Original Articles| Volume 12, ISSUE 2, P97-102, March 2003

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Prolonged drug-induced hypothermia in experimental stroke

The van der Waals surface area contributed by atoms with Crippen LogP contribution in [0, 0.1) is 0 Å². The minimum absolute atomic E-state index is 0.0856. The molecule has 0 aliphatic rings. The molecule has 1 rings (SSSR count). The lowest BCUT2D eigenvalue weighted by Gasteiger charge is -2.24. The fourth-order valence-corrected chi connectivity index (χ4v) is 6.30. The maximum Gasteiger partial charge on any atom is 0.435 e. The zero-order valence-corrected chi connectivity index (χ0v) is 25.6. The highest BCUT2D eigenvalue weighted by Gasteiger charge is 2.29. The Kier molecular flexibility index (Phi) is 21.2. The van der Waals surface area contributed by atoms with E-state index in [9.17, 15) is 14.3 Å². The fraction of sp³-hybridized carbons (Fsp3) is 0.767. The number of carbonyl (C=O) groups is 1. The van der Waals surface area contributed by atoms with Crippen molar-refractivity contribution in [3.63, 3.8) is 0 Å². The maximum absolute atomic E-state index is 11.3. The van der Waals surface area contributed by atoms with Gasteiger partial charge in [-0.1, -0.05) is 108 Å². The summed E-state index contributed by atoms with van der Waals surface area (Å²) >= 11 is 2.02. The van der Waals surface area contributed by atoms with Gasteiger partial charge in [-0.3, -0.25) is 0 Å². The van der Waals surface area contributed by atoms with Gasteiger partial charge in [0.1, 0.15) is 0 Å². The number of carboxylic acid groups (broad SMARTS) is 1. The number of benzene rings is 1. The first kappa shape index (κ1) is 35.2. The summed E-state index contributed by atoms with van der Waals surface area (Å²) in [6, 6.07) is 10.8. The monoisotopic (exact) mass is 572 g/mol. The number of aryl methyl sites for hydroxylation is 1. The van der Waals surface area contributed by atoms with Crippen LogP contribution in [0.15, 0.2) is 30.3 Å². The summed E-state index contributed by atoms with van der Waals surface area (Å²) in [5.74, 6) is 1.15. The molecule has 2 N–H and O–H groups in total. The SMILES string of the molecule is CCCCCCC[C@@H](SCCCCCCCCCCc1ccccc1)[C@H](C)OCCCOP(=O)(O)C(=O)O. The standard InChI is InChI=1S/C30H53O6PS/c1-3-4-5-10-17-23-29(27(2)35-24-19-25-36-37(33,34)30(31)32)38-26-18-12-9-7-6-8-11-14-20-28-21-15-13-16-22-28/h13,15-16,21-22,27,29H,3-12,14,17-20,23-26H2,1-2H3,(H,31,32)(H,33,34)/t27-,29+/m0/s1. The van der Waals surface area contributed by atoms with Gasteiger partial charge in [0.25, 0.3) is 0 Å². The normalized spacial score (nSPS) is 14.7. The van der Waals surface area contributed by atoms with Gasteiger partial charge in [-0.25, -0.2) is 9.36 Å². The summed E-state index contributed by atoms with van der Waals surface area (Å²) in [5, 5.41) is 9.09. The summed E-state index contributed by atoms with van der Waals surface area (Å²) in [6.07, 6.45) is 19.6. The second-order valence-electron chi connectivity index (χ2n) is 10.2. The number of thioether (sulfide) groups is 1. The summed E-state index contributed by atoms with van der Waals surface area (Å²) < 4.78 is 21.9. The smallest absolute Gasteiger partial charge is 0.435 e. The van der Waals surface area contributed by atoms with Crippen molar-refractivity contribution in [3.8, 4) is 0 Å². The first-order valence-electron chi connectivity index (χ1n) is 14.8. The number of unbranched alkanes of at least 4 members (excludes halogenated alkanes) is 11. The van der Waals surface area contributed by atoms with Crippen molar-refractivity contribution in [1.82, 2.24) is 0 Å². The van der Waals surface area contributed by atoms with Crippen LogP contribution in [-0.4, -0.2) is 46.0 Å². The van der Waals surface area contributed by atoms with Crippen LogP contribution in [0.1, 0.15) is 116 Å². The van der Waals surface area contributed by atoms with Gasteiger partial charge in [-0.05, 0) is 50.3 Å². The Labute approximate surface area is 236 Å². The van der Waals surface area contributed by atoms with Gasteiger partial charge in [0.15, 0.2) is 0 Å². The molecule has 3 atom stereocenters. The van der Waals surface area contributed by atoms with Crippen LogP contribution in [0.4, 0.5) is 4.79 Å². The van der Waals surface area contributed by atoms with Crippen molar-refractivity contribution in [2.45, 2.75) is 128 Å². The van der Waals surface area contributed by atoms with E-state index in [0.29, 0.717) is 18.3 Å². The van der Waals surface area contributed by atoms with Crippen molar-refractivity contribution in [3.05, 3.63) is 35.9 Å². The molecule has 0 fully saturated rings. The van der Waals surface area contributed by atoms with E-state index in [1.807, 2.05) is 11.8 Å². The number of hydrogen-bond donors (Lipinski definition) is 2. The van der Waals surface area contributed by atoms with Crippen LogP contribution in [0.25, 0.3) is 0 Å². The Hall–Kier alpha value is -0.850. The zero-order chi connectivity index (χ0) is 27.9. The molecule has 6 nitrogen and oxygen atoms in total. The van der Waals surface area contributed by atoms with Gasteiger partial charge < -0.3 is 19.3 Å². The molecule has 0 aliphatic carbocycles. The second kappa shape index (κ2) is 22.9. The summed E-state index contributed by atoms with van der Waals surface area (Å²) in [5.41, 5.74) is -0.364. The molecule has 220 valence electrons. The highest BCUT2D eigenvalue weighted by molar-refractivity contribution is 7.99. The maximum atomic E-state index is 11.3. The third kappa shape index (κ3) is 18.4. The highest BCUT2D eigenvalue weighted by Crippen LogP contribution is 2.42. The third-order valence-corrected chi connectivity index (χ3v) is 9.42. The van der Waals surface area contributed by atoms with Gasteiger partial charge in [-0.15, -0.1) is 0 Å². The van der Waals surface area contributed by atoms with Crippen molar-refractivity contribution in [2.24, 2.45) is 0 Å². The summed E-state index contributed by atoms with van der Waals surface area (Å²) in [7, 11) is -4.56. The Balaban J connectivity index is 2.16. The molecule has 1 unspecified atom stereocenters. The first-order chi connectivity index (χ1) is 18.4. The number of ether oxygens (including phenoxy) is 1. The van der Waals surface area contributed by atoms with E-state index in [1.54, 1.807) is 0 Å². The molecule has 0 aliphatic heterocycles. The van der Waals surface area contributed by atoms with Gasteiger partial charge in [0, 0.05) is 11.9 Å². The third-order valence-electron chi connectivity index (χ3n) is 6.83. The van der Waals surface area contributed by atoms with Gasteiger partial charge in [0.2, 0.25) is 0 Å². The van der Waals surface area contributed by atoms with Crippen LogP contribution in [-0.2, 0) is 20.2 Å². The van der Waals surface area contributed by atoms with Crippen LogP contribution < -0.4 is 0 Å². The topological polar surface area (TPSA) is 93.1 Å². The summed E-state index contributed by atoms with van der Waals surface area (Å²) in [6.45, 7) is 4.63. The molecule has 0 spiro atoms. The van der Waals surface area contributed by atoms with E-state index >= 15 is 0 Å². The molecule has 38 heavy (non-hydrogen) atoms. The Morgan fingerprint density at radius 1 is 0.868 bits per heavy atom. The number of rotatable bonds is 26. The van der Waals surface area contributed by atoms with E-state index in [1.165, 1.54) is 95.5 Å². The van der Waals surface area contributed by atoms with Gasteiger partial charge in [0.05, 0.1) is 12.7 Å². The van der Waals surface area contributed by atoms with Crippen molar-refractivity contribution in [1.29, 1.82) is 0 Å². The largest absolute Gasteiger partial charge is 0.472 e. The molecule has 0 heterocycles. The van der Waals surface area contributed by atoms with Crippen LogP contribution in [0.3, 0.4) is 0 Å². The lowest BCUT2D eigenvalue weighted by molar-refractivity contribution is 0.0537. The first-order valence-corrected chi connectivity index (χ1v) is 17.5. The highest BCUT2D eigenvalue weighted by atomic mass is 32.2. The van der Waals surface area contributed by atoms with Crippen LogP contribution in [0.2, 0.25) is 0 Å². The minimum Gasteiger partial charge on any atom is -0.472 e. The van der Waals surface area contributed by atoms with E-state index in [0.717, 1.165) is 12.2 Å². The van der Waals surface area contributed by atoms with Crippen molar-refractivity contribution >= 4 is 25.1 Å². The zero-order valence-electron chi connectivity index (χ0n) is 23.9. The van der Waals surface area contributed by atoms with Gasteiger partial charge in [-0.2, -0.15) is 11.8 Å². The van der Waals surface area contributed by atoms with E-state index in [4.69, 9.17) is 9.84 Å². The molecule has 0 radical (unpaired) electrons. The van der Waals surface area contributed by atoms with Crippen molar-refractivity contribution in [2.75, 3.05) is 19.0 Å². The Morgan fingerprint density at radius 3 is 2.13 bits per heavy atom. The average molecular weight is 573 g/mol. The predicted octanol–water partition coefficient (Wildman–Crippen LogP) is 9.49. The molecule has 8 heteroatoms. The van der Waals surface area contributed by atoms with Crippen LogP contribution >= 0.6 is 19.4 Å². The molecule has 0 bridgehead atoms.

In experimental and human stroke, hypothermia is strongly related to a favorable outcome. Previous attempts to manipulate the core temperature in focal cerebral ischemia have been based on mechanical cooling. The purpose of the study is to establish a model for long-term drug-induced hypothermia in focal ischemia by pharmacological alteration of the central thermoregulatory set-point. We tested the hypothesis that the dopaminergic agonist Talipexole, which induces hypothermia, reduces infarct size. Body temperature was monitored by a radio-pill-implant. Rats had reversible occlusion of the middle cerebral artery (MCAO) for 30 minutes. Thirty minutes after reflow, the experimental group of rats (n = 10) received an intravenous bolus injection of Talipexole followed by a continuous infusion of Talipexole during the following 24 hours. The control group of rats (n = 10) received a similar treatment regimen with saline only. All rats were killed 7 days after MCAO. Infarct volume was quantified stereologically. The mean body temperature (35.6 + 1.0°C) during 24 hours after bolus injection of Talipexole was significantly lower than in control rats (37.3 ± 0.5°C), P <.05. Infarct volumes were significantly lower in the Talipexole group (4.7 ± 1.9 mm3) than in the control group (8.8 ± 4.7 mm3), P <.04. In the Talipexole treated rats we also observed a significant hypokalemia (P =.001) and a significantly lower index of relative degree of movement (P <.02). Our study shows that the core body temperature was reduced by 1.7 °C for 24 hours after MCAO in rats treated with Talipexole. This treatment induced a significant reduction of infarct volume at 7 days after focal ischemia by 47%. We suggest that the reduction in infarct volume is related to drug-induced hypothermia. The hypokalemia in the hypothermic rats is possibly explained by the observed lower degree of movement. Copyright © 2003 by National Stroke Association


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